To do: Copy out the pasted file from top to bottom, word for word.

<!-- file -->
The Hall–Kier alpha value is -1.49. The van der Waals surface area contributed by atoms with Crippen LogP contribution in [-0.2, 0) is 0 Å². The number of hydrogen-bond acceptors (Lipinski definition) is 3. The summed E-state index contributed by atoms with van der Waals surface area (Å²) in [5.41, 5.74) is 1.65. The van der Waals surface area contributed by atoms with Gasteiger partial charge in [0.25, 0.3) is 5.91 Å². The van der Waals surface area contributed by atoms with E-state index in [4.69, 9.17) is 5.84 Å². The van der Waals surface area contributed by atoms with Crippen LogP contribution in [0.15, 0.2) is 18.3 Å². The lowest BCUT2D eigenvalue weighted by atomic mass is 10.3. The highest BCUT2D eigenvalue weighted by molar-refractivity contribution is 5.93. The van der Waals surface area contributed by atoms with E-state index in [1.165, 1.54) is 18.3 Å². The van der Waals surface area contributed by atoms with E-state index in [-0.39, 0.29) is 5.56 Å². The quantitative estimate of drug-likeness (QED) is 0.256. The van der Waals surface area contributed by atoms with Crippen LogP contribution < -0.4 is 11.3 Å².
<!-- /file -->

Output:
The Hall–Kier alpha value is -1.49. The van der Waals surface area contributed by atoms with Crippen LogP contribution in [-0.2, 0) is 0 Å². The number of hydrogen-bond acceptors (Lipinski definition) is 3. The summed E-state index contributed by atoms with van der Waals surface area (Å²) in [5.41, 5.74) is 1.65. The van der Waals surface area contributed by atoms with Gasteiger partial charge in [0.25, 0.3) is 5.91 Å². The van der Waals surface area contributed by atoms with E-state index in [4.69, 9.17) is 5.84 Å². The van der Waals surface area contributed by atoms with Crippen LogP contribution in [0.15, 0.2) is 18.3 Å². The lowest BCUT2D eigenvalue weighted by atomic mass is 10.3. The highest BCUT2D eigenvalue weighted by molar-refractivity contribution is 5.93. The van der Waals surface area contributed by atoms with E-state index in [1.165, 1.54) is 18.3 Å². The van der Waals surface area contributed by atoms with E-state index in [-0.39, 0.29) is 5.56 Å². The quantitative estimate of drug-likeness (QED) is 0.256. The van der Waals surface area contributed by atoms with Crippen LogP contribution < -0.4 is 11.3 Å².